Case Presentation: A 25-day old, full term male, presented to the ED with one day of decreased oral intake and a rectal temperature of 39.2ºC.In the ED, the patient was febrile to 38.6 ºC and had mottled skin with an otherwise unremarkable physical examination. Initial workup included CBC with a WBC of 3.6 10^3/uL, ANC of 2240/uL, and a CRP of 13.4mg/L. A metabolic panel, urinalysis, abdominal XR and chest XR were unremarkable. The patient was started on intravenous fluids and acetaminophen for supportive management. Antimicrobial agents were not initially started and the patient was admitted to the pediatric floor. Shortly following admission, the patient had a worsening exam with persistent fevers, red mottled skin, decreased capillary refill, and increased somnolence.A lumbar puncture was performed and CSF studies were notable for a RBC of 2,840 cell/mm^3 (traumatic tap), WBC of 7 cells/ mm^3, protein of 55 mg/dL and glucose of 52mg/dL. Empiric antibiotics were started and the patient was transferred to the pediatric ICU due to concerns of compensated septic shock. The meningitis/encephalitis panel resulted positive for human parechovirus within a few hours. Following this, antimicrobials were discontinued and the patient returned to the pediatric floor after approximately 24 hours when found to be hemodynamically stable. The patient continued to improve with supportive management and was discharged on hospital day 5.

Discussion: Human Parechovirus has had increasing prevalence in the community recently with increased cases of meningitis. The viral infection has a wide range of clinical presentations with the most severe tending to be in young infants under 3 months old. The CDC issued an advisory in July, 2022 which advised clinicians to consider parechovirus in infants with a sepsis-like clinical picture, fever and signs or symptoms of meningitis or meningoencephalitis. This case is one of many with PCR-confirmed parechovirus meningitis our institution has cared for over a short period of time with varying presentations, but the majority having high persistent fevers, mottling and erythema of skin, and irritability (Figure 1).These patients often have reassuring labs and inflammatory markers despite appearing clinically ill. CSF studies also often lack pleocytosis which is atypical for most forms of meningitis but more common with this infection (Figure 2). Prior studies have shown a range of outcomes but some with development of significant developmental delay and other neurologic sequelae. Often, the only way to diagnose this infection is via PCR specifically looking for infection.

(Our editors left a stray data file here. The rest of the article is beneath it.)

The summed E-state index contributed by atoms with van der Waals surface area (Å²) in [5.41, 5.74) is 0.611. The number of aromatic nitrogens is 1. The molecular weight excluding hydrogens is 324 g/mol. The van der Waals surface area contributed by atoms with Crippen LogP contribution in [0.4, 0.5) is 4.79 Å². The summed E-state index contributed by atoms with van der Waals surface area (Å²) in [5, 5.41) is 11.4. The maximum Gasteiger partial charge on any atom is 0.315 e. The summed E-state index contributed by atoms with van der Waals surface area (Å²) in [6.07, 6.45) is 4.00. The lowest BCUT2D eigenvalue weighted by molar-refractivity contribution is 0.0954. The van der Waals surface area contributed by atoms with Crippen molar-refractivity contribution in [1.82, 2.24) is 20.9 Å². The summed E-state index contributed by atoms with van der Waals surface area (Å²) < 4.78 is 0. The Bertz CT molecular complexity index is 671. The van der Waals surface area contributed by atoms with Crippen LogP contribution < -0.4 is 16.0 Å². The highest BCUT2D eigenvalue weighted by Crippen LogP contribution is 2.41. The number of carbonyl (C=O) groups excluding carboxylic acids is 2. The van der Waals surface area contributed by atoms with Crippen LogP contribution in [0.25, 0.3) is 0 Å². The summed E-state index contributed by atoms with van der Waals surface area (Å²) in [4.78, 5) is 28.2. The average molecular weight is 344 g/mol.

Conclusions: Parechovirus meningitis has increasing prevalence in the community. While many patients improve with supportive management, there are concerns for chronic neurologic sequelae that may develop in the long-term. Also, this infection has atypical findings compared to other forms of meningitis due to lack of CSF pleocytosis and need for specific PCR testing to diagnose. Based on this, many cases may be missed, especially in the setting of recent updates in clinical practice guidelines for febrile infants which rely heavily on inflammatory markers that are often not elevated in this illness. More studies are needed to evaluate if patients are at increased risk for long-term effects of infection and what screening and other follow-up are appropriate. Hospitalists should be aware of this as a possible infection when caring for persistently febrile infants with no other clear etiology and consider testing as appropriate.

IMAGE 1: Figure 1: Clinical Presentation of Infants with Human Parechovirus

IMAGE 2: Figure 2: Serum and CSF Results in Infants with Human Parechovirus